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What experiences do you have with Stackless Python and PyQt?

Issues i would be happy if people address:

  1. Compilation of PyQt for Stackless: does PyQt need to be compiled especially for Stackless? is the compilation smooth? problems with bindings etc.

  2. Stability: any unexpected crashes, freezes, pauses and other weirdities?

  3. Memory Management: any hints of memory leaks. comparison of RAM needed for a Stackless/Plain Vanilla PyQt applications

  4. Software Engineering Empowerment: very short outline of flow-of-control models for Stackless-powered PyQt applications

  5. Lessons learned: any painful lesson learned, traps to be avoided, problems to tackle you might have experienced

Be Happy

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2 Answers

up vote 1 down vote accepted

I tried to go down this path several months ago and decided it was not worth the effort.

I was able to run a binary install of PyQt (on Windows) against a stackless version of Python, but I found that I had to manually go in and change some of the files. I was getting an error message (sorry, I forget what it was), and google search led to a solution from several years ago. Newer code did not include the old fix, so the change was not too difficult and (if I remember correctly) it was in python, so no recompile was necessary.

But that was a deal breaker for me. Qt updates come out regularly, as do updates to PyQt, and I didn't want to be continually fixing the code. Stackless and PyQt are simply not used enough together to be checked out thoroughly. I found the risk of difficult to debug issues pretty high. This is especially true given the author of stackless has moved on to PyPy. Let me apologize in advance - I wish I had the references I found for the author stopping development on stackless python and more detail on the errors I had to fix - I wasn't expecting to regurgitate the details on Stack Overflow.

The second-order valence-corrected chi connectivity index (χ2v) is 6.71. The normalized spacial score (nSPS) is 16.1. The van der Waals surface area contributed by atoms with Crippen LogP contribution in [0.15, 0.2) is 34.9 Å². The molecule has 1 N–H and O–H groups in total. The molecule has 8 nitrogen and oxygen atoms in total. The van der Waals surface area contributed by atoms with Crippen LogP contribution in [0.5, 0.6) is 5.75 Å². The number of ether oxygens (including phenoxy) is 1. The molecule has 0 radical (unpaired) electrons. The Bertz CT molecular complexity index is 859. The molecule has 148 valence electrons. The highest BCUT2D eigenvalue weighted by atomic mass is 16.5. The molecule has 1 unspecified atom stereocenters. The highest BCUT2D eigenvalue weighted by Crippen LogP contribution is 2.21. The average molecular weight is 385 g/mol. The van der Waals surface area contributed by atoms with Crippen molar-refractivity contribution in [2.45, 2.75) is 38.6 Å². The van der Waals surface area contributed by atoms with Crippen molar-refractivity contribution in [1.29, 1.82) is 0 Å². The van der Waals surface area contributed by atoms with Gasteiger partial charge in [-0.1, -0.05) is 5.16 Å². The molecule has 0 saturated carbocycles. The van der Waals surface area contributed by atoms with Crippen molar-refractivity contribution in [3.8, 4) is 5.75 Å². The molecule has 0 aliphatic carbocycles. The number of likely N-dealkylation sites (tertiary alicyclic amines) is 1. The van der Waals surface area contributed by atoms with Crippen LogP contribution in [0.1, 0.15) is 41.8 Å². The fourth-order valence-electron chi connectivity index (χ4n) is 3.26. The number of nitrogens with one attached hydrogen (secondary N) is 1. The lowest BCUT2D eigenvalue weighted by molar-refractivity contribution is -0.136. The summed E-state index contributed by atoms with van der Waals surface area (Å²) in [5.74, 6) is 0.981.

So I chose to run PyQt on a vanilla Python instead of stackless.

BTW, I also thought that mixing signals/slots with stackless code would be confusing, as they are completely different methods of solving multi-threading problems.

Good luck!

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If you're interested in all that because of speed optimization:

You may want to check out Unladen Swallow ( Wikipedia here ). Google (because of YouTube being 100% Python) is working on a JIT compiler for Python that will increase its speed by 5-10x (bringing it much closer to Java speeds than the current virtual machine). The best part is that it will work with all existing Python code which means you don't have to fret with all the problems associated with other Python optimization projects.

I expect that if you're developing a large enough project to warrant the need for optimization at a low level, you'd be OK with developing in normal Python and then changing out of the current VM when Unladen Swallow comes out in production.

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Thanks for response. I would like to use Stackless Python because its flow-of-control model fits nicely with my project. For this project I place a higher priority on optimizing R&D speed than runtime speed (I predict that Stackless would also speed up the runtime) –  random guy Jan 5 '10 at 8:53
    
Yea, I hear it does a bit (5-10% or more). –  orokusaki Jan 6 '10 at 15:12
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